A lot happened as I observed the protest in front of the Capitol, but one thing was missing: rioting. In the days prior, there were countless news reports touting how violent the first week of protests became, but I witnessed none of that behavior break out. What had been a disorganized upswell of anger, resentment, and public unrest had become a united effort to maintain a strong show of solidarity with the Black Lives Matter movement. The protest was an organized and well-policed affair, with water, food, and first aid provided by volunteers and donors.
I say well-policed because the protesters had the mission of bringing attention to the injustices that had sparked the BLM movement, and as individual protesters, they believed that they had the responsibility to weed out bad actors who sought to incite violence. Despite hearing reports of vandalism, any evidence of that was few and far between — just some graffiti on temporary plywood sheets and on top of already-existing graffiti walls. I witnessed the group silence several protesters who were shouting directly at officers to prevent them from “giving the police an excuse” to invade and disperse the assembly. This self-regulation aside, the participants were quite kind and, when they were not holding moments of silence or participating in organized chants, they were jovial. At the station, a band was even performing, playing a repertoire of songs with pro-black or anti-police messages.
The interactions between the protestors and the APD actually shocked me. They conversed rarely, but when they did it took the forms of pleas to understand the protesters’ cause. When the officers’ shifts changed, well wishes and “stay safe”s were exchanged that solidified in me and many others that the fight was against the racial inequities of the current law enforcement system, not individuals. This stood in stark contrast to the behavior of the members of the Department of Safety and the National Guard, who were stationed in stoic silence behind barricades in their anonymizing riot gear; metaphorical hammers of the state staring down a mob of nails.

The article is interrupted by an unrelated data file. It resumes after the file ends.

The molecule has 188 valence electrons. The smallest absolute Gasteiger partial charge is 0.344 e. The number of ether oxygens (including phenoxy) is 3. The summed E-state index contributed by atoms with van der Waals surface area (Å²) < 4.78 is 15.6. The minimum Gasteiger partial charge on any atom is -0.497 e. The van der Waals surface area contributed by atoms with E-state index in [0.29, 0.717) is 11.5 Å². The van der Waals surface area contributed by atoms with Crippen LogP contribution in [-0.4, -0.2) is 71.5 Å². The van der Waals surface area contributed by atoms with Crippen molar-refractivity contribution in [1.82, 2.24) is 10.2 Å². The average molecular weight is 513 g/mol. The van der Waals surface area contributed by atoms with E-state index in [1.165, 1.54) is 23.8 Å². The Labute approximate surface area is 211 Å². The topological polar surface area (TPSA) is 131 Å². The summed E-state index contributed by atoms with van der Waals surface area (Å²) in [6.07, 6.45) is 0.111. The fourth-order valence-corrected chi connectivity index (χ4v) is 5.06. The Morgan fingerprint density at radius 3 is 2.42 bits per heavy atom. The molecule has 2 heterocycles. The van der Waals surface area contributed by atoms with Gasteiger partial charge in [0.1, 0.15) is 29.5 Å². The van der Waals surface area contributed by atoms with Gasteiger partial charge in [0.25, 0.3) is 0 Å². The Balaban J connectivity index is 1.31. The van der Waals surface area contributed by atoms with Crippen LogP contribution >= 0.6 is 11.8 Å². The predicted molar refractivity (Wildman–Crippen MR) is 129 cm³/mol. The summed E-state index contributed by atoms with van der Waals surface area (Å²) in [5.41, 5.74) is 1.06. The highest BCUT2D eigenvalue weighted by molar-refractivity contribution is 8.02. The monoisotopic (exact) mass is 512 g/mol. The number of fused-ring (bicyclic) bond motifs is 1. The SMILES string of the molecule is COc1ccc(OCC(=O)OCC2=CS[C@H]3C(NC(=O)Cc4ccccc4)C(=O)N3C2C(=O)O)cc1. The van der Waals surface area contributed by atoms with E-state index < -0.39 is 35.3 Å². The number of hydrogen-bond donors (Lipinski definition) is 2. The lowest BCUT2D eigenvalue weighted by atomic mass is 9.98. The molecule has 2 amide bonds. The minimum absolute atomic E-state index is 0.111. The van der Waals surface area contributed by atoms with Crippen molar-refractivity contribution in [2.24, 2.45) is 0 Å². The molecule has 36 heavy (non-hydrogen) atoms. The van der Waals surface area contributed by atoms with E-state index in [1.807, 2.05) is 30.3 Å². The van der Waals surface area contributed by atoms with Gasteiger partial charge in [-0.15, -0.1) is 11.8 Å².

At the police station, I never felt concerned that things would get out of hand, but earlier at the Capitol, the atmosphere felt constantly on edge. This was exacerbated by the multitude of passing vehicles shouting a mix of supportive slogans and/or racist epithets (the latter often visually demarcated by waving red MAGA hats out of their windows) and by the eventual presence of police surveillance drones.
Something that was particularly unsettling to see was the grounds of the Capitol barricaded and closed to the public. I typically rest there while waiting between Favor deliveries or after finishing my daily runs, but the home of Texas’s democracy has been cordoned off from those same people it is supposed to represent. I’m not sure if that says something about our current leaders’ separation from the demands of the citizens, but if the more recent inaction in the face of the pandemic is anything to go by, it might say something more about our current leaders’ separation from leading.